Floortime is a revolutionary technique for helping children with developmental challenges.
The Floortime method tries to find ways for children to connect with the rest of the world while retaining their uniqueness and developing at their pace.
Turning disability into do-ability
At birth, Lucio was cortically blind. Doctors said he wouldn’t walk, his blindness couldn’t be cured, and he would unlikely live past his teens. Today, although severely autistic, Lucio is a healthy, happy 13 year old. He has near-perfect vision. He can walk largely unassisted and he can communicate his needs to his parents.
When he was 17 months, his mother, based in Amsterdam, took him to a developmental educationalist using the increasingly popular and successful DIR (the Developmental Individual difference Relationship-based model) technique. Also known as “Floortime” the technique centres around interactions with the children, mostly on the floor in their preferred space.
Developed by American child psychiatrist Stanley Greenspan and psychologist Serena Wieder in the late 1980s, DIR sought to replace more restrictive child-development techniques with one based on celebrating each child’s uniqueness and concentrating on their quality of life.
“Floortime pulls together the best of OT, psychology and speech therapy,” says occupational therapist Kerry Wallace. It is built around three pillars – Developmental, Individual difference and Relationships – and is client directed. A therapist assesses the child’s emotional stages of development, takes their individual processing differences into consideration, and encourages involvement from those central in the child’s life, says Wallace.
Focused on interaction
Floortime defines children’s developmental goals not by general societal standard, but rather by what they are capable of achieving at their level. This philosophy filters into the interaction with each child, with adults meeting them at this level. “People tend to do things for children with challenges. What Floortime encourages is to do things with the child,” says South African-born Marius De Vos, who started his own school for autistic children in Amsterdam before recently moving back to South Africa.
He points out that historically, children with disabilities have suffered from the drive towards normalisation. “Floortime tries to find ways for children to connect with the rest of the world,” he explains. “We look at the child and see what their next developmental step is. Then we work towards that. The idea is to approach children in terms of what they can do. Everybody can do something. That’s what you latch onto and where you try to meet them,” he says.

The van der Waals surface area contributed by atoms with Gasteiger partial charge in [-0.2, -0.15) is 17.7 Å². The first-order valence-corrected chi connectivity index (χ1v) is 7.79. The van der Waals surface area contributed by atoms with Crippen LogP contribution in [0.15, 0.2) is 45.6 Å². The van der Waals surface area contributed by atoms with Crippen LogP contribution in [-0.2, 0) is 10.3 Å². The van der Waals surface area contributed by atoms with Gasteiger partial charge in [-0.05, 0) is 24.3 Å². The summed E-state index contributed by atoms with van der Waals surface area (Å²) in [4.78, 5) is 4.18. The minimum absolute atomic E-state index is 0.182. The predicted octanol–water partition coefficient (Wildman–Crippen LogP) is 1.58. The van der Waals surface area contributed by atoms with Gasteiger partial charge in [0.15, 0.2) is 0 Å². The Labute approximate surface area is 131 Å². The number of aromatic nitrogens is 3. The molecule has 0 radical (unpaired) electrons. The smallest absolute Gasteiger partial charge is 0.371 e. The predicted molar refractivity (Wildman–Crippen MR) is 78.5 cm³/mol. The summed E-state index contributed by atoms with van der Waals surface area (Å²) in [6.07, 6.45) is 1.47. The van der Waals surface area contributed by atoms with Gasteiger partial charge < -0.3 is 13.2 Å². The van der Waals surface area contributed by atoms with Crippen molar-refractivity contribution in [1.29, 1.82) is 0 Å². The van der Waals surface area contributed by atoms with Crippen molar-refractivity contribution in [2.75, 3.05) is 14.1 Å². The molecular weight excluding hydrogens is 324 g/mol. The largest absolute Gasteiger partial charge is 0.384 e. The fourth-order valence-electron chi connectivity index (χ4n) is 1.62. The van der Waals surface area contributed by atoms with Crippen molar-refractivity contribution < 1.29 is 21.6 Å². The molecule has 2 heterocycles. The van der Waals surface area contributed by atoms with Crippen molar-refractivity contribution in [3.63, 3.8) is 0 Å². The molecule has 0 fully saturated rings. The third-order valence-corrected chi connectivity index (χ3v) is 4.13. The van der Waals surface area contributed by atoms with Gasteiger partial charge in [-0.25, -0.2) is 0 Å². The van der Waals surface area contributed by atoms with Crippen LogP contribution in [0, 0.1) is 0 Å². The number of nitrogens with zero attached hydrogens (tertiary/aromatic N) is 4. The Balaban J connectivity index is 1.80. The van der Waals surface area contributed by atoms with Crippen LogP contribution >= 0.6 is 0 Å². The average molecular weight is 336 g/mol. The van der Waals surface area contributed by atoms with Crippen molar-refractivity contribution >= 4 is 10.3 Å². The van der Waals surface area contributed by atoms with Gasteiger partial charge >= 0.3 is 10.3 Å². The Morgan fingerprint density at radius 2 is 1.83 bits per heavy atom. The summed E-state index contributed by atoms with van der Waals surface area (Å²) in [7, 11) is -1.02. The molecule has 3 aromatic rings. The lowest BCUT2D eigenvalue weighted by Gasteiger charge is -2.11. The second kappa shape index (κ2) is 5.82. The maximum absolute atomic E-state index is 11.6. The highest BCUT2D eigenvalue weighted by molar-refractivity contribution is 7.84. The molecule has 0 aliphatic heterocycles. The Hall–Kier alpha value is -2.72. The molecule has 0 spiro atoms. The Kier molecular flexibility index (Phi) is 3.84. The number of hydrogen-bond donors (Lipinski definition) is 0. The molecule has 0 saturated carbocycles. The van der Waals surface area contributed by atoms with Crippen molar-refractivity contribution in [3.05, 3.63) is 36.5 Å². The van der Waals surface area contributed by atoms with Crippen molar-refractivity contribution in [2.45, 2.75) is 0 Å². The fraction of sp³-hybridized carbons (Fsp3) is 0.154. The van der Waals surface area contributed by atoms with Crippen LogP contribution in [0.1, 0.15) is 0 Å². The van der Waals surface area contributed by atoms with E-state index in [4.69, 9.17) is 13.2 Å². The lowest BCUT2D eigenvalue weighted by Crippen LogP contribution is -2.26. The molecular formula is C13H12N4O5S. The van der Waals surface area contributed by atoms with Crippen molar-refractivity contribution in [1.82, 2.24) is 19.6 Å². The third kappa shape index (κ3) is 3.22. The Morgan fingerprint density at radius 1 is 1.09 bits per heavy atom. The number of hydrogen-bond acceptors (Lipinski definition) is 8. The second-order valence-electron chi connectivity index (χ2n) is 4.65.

Coaching and parental involvement
“Floortime is also a coaching model,” says Wallace. “We teach parents or caregivers how to work with, understand, and better deal with their child.”
Floortime can be tailored to specific underlying sensory processing, motor and learning challenges as well as family and cultural factors, says Wallace. And, if parents are involved, the model “can work anywhere for the child, and the parents’ newly found expertise can be used from different angles,” she explains.
The model provides a roadmap for the treatment of developmental, learning and emotional challenges and diagnoses. It can be used with children who are anxious, have attention difficulties, language delays, learning challenges, and sensory processing, autism or Asperger’s disorders.
“It’s also a very flexible process,” says Wallace. “We meet the family, work with them, find out their needs and formulate a way forward.”
Read here for coping strategies and techniques for children with special needs
Seeing South African results
After De Vos returned to South Africa, he and a physiotherapist trained in Floortime spent a week at the Aurora Special Needs Centre, training staff in Floortime. One year later, staff members noted significant development in children who had previously eschewed any sort of interaction.
Irma Jacobsz, a teacher at the centre, explains the changes in six-year-old Melanie*. “She was very into herself,” playing in front of the mirror. “For us, it was a matter of not knowing how to teach her.” After 15 minutes with De Vos, Melanie was interacting with him as he mimicked her behaviour.
Melanie has continued to improve as teachers have persevered with Floortime methods. During a class sing-along, Melanie began interacting, holding up her hands to clap with the teacher – a remarkable action for a child with autistic traits, says Jacobsz.
* Name has been changed
Find out about schooling options for the special needs child
Training and affiliation
The Profectum Foundation offers online Floortime training to professionals and parents. Polka Spot’s NPO, Spotlight Trust SA, is the Profectum affiliate in South Africa. Their aim is to train people and ultimately make Floortime culturally relevant in South Africa.
- Autistic-like: Graham’s Story – a film by Erik Linthorst
- Building Healthy Minds by Stanley Greenspan (1999).
- A Tale of Two Schools by Claudia Wallis (Time magazine May 2006)
Brian Hayward and Cassandra Shaw